Fracture Guideline Index
See also: ta
Hip dislocation - Fracture clinics
Hip dislocation in children is rare. It is generally a result of significant trauma.
The key to clinical diagnosis is the abnormal position of the limb, with the inability to move the hip.
All hip dislocations require reduction in theatre and should have prompt orthopedic assessment.
2. How are they classified?
Hip dislocations can be described by the direction of the dislocation. The femoral head can be dislocated posteriorly (most common), anteriorly or very rarely inferiorly.
Hip dislocations can also be described by presence of associated injuries:
- Dislocation without fracture (most common)
- Dislocation with fracture, e.g. acetabular, femoral head or femoral neck fracture
3. How common are they and how do they occur?
These are rare injuries. In older children, they usually result from significant trauma, such as motor vehicle accidents or falls from height. In younger children (
<5 years) hip dislocation can occur after minor trauma.
4. What do they look like - clinically?
The key to clinical diagnosis is the abnormal position of the limb, which the patient is completely unable to move.
The patient will be uncomfortable and not want to move the affected leg. The affected leg will appear shorter than the non-injured side.
Posterior dislocation - the leg is usually adducted and internally rotated with the hip in a flexed position as above
Anterior dislocation (rare) - the leg is usually abducted and externally rotated.
5. What radiological investigations should be ordered?
Anteroposterior (AP) pelvis x-ray should be obtained to confirm the diagnosis, with another following reduction to confirm success.
A post-reduction MRI should be arranged. MRI is preferable to CT as it is better able to detect loose bodies, cartilage injuries and labral entrapments, particularly in younger children.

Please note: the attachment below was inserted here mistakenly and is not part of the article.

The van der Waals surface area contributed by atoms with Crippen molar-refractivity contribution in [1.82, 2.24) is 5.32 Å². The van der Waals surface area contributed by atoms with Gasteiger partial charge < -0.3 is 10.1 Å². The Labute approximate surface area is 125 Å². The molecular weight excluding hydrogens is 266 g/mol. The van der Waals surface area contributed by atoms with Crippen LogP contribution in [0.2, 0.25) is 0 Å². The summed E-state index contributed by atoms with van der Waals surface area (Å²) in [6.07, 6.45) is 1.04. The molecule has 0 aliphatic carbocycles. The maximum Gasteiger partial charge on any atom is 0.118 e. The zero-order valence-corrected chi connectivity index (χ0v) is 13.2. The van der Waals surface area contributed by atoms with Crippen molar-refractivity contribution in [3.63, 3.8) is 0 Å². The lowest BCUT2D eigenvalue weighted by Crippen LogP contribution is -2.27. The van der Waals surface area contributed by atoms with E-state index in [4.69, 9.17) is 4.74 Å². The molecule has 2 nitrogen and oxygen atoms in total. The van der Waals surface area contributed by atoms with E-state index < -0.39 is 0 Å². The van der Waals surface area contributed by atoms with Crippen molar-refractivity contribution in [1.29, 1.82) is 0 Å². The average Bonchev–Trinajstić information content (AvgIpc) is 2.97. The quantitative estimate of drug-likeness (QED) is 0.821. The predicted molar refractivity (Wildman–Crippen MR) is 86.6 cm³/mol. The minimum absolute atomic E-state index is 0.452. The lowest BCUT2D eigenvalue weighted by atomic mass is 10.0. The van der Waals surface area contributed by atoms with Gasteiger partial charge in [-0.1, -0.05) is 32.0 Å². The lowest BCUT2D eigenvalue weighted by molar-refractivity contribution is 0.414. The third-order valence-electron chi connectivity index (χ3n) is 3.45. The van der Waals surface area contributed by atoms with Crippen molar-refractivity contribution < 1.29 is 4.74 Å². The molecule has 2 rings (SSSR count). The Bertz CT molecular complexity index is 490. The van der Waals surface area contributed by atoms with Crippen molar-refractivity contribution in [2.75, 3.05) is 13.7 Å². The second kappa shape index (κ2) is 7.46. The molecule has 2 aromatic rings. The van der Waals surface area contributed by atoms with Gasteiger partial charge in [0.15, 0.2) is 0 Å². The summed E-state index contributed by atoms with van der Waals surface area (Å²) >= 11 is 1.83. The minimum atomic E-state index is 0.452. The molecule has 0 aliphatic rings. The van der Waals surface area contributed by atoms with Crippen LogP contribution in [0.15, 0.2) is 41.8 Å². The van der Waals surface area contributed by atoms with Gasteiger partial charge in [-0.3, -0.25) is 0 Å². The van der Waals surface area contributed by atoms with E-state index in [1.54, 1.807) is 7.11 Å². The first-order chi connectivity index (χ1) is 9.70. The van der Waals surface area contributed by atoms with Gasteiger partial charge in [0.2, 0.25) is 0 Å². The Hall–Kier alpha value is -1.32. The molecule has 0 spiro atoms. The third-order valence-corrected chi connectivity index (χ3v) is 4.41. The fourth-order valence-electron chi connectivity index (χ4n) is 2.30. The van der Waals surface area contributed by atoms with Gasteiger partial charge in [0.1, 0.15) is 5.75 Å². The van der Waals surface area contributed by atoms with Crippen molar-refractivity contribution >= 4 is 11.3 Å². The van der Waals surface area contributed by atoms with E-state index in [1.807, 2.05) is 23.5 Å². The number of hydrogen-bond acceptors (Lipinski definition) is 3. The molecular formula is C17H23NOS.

6. What do they look like on x-ray?
Posterior dislocation of the left hip in two different patients.
Posterior dislocation right hip with fracture of the bony acetabular rim both superiorly (long arrow) and inferiorly (short arrow). Some acetabular labral injuries are purely cartilaginous, hence the recommendation for post-reduction MRI.
7. When is reduction (non-operative and operative) required?
All hip dislocations need urgent reduction. Prolonged dislocation carries a much higher risk of avascular necrosis to the head of femur, as well as being painful for the child.
Reduction should occur in the operating theatre, as the degree of sedation and muscle relaxation which can be obtained there allows for a more controlled relocation of the injury and reducing chance of iatrogenic injury, and attempts at closed reduction are not always successful. Restricted access to an operating theatre may tip the risk:benefit calculation in favour of reduction under procedural sedation in the Emergency Department.
8. Do I need to refer to orthopaedics now?
Yes. All hip dislocations should have rapid orthopedic assessment.
9. What is the usual ED management for this injury?
Ensure that adequate analgesia is provided and screen for any other injuries in a complete trauma secondary survey.
All hip dislocations should have prompt orthopaedic assessment and management.
Management of any associated fracture is covered in a separate guideline
10. What follow-up is required?
Any follow-up should be arranged by the orthopaedic service. This will generally involve long term surveillance to monitor for avascular necrosis.
11. What advice should I give to parents?
The child will be assessed and treated by the nearest orthopaedic on call service. It is important that this be expedited.
There can be complications associated with this injury; the orthopedic team will discuss these with parents. Ongoing orthopaedic care will be required following reduction.
12. What are the potential complications associated with this injury?
Avascular necrosis (AVN) of the femoral head is the most common complication. This can occur due to disruption of the blood supply to the femoral head as a result of the injury. The risk is reported between 3-15%. The risk has been shown to be significantly if the hip is not reduced within 6 hours post-injury.
Other complications are less common, but include
nerve injury (2-10%)
femoral head over growth (coxa magna)
osteoarthritis (those injuries with acetabular fractures)
See fracture clinics for other potential complications.
References (ED setting)
McCarthy JM, Noonan K. Fractures and traumatic dislocations of the hip in children. In Rockwood and Wilkins' Fractures in Children, 7th Ed. Beaty JH, Kasser JR (Eds). Lippincott Williams & Wilkins, Philadelphia 2010. P.769-96.
Mehlman CT et al. Traumatic hip dislocation in children. Long-term followup of 42 patients. Clin Orthop Relat Res. 2000;(376):68-79
Thanacharoenpanich S, et al MRI is Better than CT Scan for Detection of Structural Pathologies After Traumatic Posterior Hip Dislocations in Children and Adolescents. J Pediatr Orthop. 2020;40(2):86-92.
Vialle R, Odent T, Pannier S, et al. Traumatic hip dislocation in childhood. J Pediat Ortho 2005; 25(2): 138-44.
Last updated November 2020